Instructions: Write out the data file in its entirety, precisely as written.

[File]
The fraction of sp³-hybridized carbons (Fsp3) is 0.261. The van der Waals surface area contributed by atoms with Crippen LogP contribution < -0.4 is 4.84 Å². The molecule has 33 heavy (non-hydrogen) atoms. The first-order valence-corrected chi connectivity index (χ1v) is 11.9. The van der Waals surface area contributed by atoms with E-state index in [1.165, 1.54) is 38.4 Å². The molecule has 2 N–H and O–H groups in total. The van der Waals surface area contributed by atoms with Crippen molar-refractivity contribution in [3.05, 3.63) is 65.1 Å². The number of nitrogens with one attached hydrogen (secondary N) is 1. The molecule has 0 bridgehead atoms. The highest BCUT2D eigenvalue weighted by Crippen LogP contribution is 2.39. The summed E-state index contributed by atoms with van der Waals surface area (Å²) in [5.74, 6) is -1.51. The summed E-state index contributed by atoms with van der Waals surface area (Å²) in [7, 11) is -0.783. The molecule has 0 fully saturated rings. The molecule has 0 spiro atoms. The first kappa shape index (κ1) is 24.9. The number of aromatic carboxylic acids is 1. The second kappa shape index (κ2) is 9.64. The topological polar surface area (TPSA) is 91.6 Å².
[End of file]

The fraction of sp³-hybridized carbons (Fsp3) is 0.261. The van der Waals surface area contributed by atoms with Crippen LogP contribution < -0.4 is 4.84 Å². The molecule has 33 heavy (non-hydrogen) atoms. The first-order valence-corrected chi connectivity index (χ1v) is 11.9. The van der Waals surface area contributed by atoms with E-state index in [1.165, 1.54) is 38.4 Å². The molecule has 2 N–H and O–H groups in total. The van der Waals surface area contributed by atoms with Crippen molar-refractivity contribution in [3.05, 3.63) is 65.1 Å². The number of nitrogens with one attached hydrogen (secondary N) is 1. The molecule has 0 bridgehead atoms. The highest BCUT2D eigenvalue weighted by Crippen LogP contribution is 2.39. The summed E-state index contributed by atoms with van der Waals surface area (Å²) in [5.74, 6) is -1.51. The summed E-state index contributed by atoms with van der Waals surface area (Å²) in [7, 11) is -0.783. The molecule has 0 fully saturated rings. The molecule has 0 spiro atoms. The first kappa shape index (κ1) is 24.9. The number of aromatic carboxylic acids is 1. The second kappa shape index (κ2) is 9.64. The topological polar surface area (TPSA) is 91.6 Å².